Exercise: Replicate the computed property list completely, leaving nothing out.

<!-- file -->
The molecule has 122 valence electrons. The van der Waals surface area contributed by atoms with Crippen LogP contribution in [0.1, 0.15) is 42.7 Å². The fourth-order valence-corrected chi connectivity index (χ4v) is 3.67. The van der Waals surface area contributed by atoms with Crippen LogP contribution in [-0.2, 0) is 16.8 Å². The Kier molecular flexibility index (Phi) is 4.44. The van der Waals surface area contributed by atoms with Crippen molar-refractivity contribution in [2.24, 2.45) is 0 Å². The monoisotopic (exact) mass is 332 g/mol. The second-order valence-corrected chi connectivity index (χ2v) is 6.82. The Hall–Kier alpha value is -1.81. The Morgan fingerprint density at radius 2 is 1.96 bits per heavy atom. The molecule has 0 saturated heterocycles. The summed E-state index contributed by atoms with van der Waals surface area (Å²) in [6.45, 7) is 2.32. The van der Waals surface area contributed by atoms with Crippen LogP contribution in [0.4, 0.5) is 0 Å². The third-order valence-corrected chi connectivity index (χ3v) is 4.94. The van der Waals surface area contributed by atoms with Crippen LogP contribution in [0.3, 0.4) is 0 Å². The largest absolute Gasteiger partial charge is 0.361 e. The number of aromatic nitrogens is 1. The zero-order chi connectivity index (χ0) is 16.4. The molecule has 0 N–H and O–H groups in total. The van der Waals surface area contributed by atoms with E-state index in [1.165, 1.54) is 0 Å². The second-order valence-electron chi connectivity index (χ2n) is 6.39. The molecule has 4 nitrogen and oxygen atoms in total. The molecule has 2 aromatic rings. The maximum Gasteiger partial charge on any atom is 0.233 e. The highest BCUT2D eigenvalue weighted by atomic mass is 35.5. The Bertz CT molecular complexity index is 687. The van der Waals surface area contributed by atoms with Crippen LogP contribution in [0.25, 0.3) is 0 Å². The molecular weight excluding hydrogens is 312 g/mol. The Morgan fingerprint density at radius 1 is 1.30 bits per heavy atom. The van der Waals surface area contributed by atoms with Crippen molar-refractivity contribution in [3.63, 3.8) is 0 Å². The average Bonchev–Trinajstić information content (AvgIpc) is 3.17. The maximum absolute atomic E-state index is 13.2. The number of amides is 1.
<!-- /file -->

The molecule has 122 valence electrons. The van der Waals surface area contributed by atoms with Crippen LogP contribution in [0.1, 0.15) is 42.7 Å². The fourth-order valence-corrected chi connectivity index (χ4v) is 3.67. The van der Waals surface area contributed by atoms with Crippen LogP contribution in [-0.2, 0) is 16.8 Å². The Kier molecular flexibility index (Phi) is 4.44. The van der Waals surface area contributed by atoms with Crippen molar-refractivity contribution in [2.24, 2.45) is 0 Å². The monoisotopic (exact) mass is 332 g/mol. The second-order valence-corrected chi connectivity index (χ2v) is 6.82. The Hall–Kier alpha value is -1.81. The Morgan fingerprint density at radius 2 is 1.96 bits per heavy atom. The molecule has 0 saturated heterocycles. The summed E-state index contributed by atoms with van der Waals surface area (Å²) in [6.45, 7) is 2.32. The van der Waals surface area contributed by atoms with Crippen LogP contribution in [0.4, 0.5) is 0 Å². The third-order valence-corrected chi connectivity index (χ3v) is 4.94. The van der Waals surface area contributed by atoms with Crippen LogP contribution in [0.3, 0.4) is 0 Å². The largest absolute Gasteiger partial charge is 0.361 e. The number of aromatic nitrogens is 1. The zero-order chi connectivity index (χ0) is 16.4. The molecule has 0 N–H and O–H groups in total. The van der Waals surface area contributed by atoms with E-state index in [1.165, 1.54) is 0 Å². The second-order valence-electron chi connectivity index (χ2n) is 6.39. The molecule has 4 nitrogen and oxygen atoms in total. The molecule has 2 aromatic rings. The maximum Gasteiger partial charge on any atom is 0.233 e. The highest BCUT2D eigenvalue weighted by atomic mass is 35.5. The Bertz CT molecular complexity index is 687. The van der Waals surface area contributed by atoms with Crippen LogP contribution in [0.25, 0.3) is 0 Å². The molecular weight excluding hydrogens is 312 g/mol. The Morgan fingerprint density at radius 1 is 1.30 bits per heavy atom. The van der Waals surface area contributed by atoms with Crippen molar-refractivity contribution in [3.63, 3.8) is 0 Å². The average Bonchev–Trinajstić information content (AvgIpc) is 3.17. The maximum absolute atomic E-state index is 13.2. The number of amides is 1.